Pakistan’s unending proxy war

Sartaj Aziz, foreign policy advisor to Prime Minister Nawaz Sharif, said recently that terrorists who do not threaten Pakistan’s security should not be targeted. It is the clearest indication yet that Pakistan’s quarter century old ‘proxy war’ against India will continue.

In a carefully drawn up strategy to bleed India through a thousand cuts, Pakistan launched a proxy war against India in Jammu and Kashmir (J&K) in 1989. During these 25 years, the insurgency has waxed and waned, but has shown no signs of abating completely. Its remaining roots are now in Pakistan and Pakistan Occupied Kashmir (POK). On its part, the Indian government has been remiss in allowing the challenge in J&K to linger on and not treating it with the urgency and sensitivity that it merits.

The first militant outfit to be supported by the Pakistan army and the Inter-Services Intelligence Directorate (ISI) and given shelter in POK was the Hizbul Mujahideen that comprises Kashmiri youth and is closely affiliated with Pakistan’s Jamaat-e-Islami. It is led by Syed Salahuddin, who had been defeated in the rigged election to the J&K Assembly in 1987. Since then, the Lashkar-e-Taiba (LeT), the Jaish-e-Mohammad (JeM) and the Harkat-ul-Mujahideen (HuM), all Pakistani terrorist organisations, have acted as the ‘strategic assets’ and the sword arms of the ISI.
Pakistan has been inciting the disaffected youth of J&K to rise against the Indian state. Despite the ceasefire on the LoC since November 2003 and the efforts at rapprochement, the ISI continues to sponsor infiltration across the LoC and coordinate the launching of terrorist strikes. Pakistan’s official position has always been that it provides only diplomatic, political and moral support to Kashmiri ‘freedom fighters’. However, it is now internationally accepted that the ISI has been providing training, weapons, military equipment, ammunition and explosives and financial support to the terrorists, besides aiding infiltration attempts by engaging Indian army posts with artillery and small arms fire.

In the first few years of militancy in the Kashmir Valley, the militants had received local sympathy due to the people's perceived grievances against India. The Kashmiri people were soon disillusioned by the brutal and un-Islamic terror tactics of the so-called mujahideen. The leadership soon passed into the hands of international mercenary terrorists from Pakistan, Afghanistan, Iran, Saudi Arabia, Iraq, Libya, Sudan, Turkey and even Bosnia. They had everything else but jihad on their minds. They exploited the power of the Kalashnikov to indulge in extortion, drinking orgies, forced weddings and even rape.

Ethnic cleansing

Systematic ethnic cleansing directed by the ISI resulted in the forced migration of the Hindu population out of the Valley. Activities of the mercenaries contrary to Kashmir’s Sufi culture caused immense resentment among the people and gradually the recruitment base began to dry up. Also, concerted counter-insurgency operations conducted by the Indian army and the other security forces, based on the increasing availability of real-time ‘actionable’ intelligence from the Kashmiri people, decimated the terrorists and brought the internal security situation under control by 1995-96.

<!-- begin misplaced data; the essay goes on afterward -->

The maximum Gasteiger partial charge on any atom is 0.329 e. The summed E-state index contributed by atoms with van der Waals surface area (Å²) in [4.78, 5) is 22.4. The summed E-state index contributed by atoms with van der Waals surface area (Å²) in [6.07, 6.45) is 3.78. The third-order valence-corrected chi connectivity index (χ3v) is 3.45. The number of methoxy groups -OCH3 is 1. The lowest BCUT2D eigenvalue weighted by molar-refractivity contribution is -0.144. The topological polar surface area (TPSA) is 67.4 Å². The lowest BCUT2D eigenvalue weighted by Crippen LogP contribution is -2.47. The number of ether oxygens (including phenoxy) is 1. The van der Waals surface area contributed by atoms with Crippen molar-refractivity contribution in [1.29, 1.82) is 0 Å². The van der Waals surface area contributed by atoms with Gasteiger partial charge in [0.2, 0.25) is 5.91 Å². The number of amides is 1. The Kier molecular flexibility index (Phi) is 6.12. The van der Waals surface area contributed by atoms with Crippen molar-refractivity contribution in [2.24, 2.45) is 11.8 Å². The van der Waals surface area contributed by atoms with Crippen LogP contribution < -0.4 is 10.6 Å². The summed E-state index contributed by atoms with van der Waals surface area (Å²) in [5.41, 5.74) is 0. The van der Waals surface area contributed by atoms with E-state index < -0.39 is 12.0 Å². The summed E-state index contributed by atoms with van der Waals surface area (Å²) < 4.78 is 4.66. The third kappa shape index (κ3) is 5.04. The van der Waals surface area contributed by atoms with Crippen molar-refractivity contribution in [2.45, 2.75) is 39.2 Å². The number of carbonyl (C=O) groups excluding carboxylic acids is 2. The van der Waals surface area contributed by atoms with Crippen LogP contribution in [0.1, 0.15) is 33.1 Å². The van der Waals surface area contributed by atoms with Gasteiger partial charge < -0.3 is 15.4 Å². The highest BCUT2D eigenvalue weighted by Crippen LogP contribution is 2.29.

Frustrated in their efforts to create a popular uprising in Kashmir, in 1996, the Pakistan army and the ISI evolved a plan to enlarge the area of operations to the Jammu region south of the Pir Panjal Range. By mid-1998, the security forces were again in complete control of the security situation in J&K and the state was rapidly returning to normal.

In a last ditch attempt to rekindle the almost dead embers of insurgency, the Pakistan army pushed in a large number of regular soldiers under the guise of Kashmiri militants across the LoC into the Kargil sector during the spring of 1999. This resulted in the Kargil conflict in which the Indian army fought relentlessly to push the intruders back across the LoC. Since then, Pakistan has kept the pot simmering and the infiltration machinery well-oiled so that it can raise the ante when required.

The continuing alienation of the Kashmiri people from the national mainstream is a cause for concern. While successive prime ministers have taken several laudable initiatives, including the appointment of task forces and holding of talks with the political leaders – leaders of the separatist Hurriyat Conference refused to participate – there has been marked slackness in following through. Loose talk about removing AFSPA and abrogating Article 370 of the Indian Constitution continues unfettered. Except for a very small minority that has been deeply influenced by radical extremism, the Kashmiri people do not wish to either join Pakistan or opt for independence from India.

After very hard and acrimonious bargaining, the Kashmiri people will ultimately settle for autonomy. They will accept that the Central government continues to deal with defence, foreign affairs, currency and communications while the J&K Assembly is left free to legislate on everything else. This should not be viewed as an out of the way concession as federalism forms the basis of the Indian Constitution.

Throughout a quarter century of proxy war, India has shown tremendous restraint in the face of grave provocation. It is inconceivable that any other nation would have refrained from launching trans-LoC operations to eliminate terrorist training camps and interdict known routes of infiltration. The Indian political leadership took risks to hold out an olive branch to the military and civilian rulers of Pakistan. Unless the Pakistan army and ISI back a negotiated political solution to the Kashmir dispute, India and Pakistan will remain at loggerheads for many years to come. And, blood will continue to mingle with the waters of the Jhelum and other Kashmiri rivers.